Despite the film's title, the minds behind This Isn't Funny are expecting big laughs when they debut their latest film at the Dallas International Film Festival.
Pierce Cravens, a 29-year-old Dallas native, has been busy performing on Broadway, making appearances on television and producing his first feature film. Cravens still believes he has gained the most success with his earliest work, which he did at a very young age.
"You may recognize my work from the Neiman Marcus catalog or from diaper ads," Cravens jokes.
Diaper ads and catalogs, however, are not this pony's only trick. In the past five years, he has appeared on Veep and Boardwalk Empire, as well as a variety of video games. Craven's latest film found him working as an executive producer -- a role that is not so easy for him to describe.
"It's always so difficult to explain a producer or executive producer's role on any project because it always varies so much," Cravens says, "but what I love about this specific project is that the group of producers for This Isn't Funny is extremely collaborative and works very well as a team."
This Isn't Funny is a dramedy about an anxious stand-up comedienne named Eliot who meets and falls for an aimless bicyclist named Jamie, who she accidentally hits with her car. For Eliot and Jamie, the pairing might be perfect but the timing is incredibly wrong.
Eliot is played by real-life comedienne, Katie Page, who used her own material in the film. This Isn't Funny doesn't set out to make the statement that the comedy industry downplays the influence of women artists, but it doesn't avoid it either.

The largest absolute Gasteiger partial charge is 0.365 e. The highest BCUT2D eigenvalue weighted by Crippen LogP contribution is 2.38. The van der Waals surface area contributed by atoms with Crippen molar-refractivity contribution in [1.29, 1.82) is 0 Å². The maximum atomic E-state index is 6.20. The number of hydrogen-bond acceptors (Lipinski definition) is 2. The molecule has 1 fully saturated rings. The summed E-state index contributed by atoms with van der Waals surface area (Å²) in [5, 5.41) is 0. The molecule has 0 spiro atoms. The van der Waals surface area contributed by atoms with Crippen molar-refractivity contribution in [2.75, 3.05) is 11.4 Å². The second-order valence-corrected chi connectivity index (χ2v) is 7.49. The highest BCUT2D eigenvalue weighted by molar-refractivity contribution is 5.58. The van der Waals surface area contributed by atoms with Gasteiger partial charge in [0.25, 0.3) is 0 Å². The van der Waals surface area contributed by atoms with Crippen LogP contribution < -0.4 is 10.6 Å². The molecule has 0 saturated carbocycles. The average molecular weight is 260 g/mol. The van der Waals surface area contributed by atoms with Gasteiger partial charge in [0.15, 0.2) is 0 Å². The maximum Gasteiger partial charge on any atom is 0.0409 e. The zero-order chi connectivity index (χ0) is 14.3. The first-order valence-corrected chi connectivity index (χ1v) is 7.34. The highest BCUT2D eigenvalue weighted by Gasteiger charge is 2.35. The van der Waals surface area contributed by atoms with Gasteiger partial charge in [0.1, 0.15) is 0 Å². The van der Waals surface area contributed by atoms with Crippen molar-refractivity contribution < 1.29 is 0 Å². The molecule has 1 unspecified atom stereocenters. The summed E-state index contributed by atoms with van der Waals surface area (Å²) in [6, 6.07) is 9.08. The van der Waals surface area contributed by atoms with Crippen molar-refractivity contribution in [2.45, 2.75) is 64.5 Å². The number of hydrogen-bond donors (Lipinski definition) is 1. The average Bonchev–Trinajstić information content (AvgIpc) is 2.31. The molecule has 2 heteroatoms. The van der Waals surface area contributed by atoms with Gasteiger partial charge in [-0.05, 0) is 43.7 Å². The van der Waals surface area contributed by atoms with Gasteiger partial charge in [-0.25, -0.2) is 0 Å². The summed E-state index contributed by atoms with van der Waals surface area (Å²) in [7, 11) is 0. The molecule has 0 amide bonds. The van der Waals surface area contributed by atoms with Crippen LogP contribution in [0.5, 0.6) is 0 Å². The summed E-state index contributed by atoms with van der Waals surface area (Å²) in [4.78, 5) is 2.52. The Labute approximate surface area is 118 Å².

"It's not a central theme, but there are a couple of references within the dialogue of some of the characters about the misogyny that exists in the stand-up world," Page says. "But the most successful comic we meet is a Chelsea Handler-type...i.e., a woman. It was important to us to make that choice and have her be a role model for Eliot."
Director and co-star Paul Ashton agrees that the topic was too large to serve the story they originally set out to tell. Instead, Ashton was more interested in studying the interaction between these characters and how stand up shapes Eliot as a person.
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According to Ashton, even though the film falls across the emotional spectrum, stand-up comedy is a central focus and plenty of hilarity ensues.
"Stand up is what the character Eliot does," Ashton says. "It's part of what shapes her outlook. There is live, original material interspersed throughout from all the stand ups in the film. That shapes the tone of the movie and keeps people laughing."
Cravens is excited for This Isn't Funny to play at this year's DIFF, where it has screenings at the Angelika at 10 p.m. Friday, April 10, and 2:45 p.m. Sunday, April 12. His excitement, however, has as much to do with his taste buds as it does with the festival.
"Anytime I am away from Dallas for too long, I have serious Tex Mex withdrawal."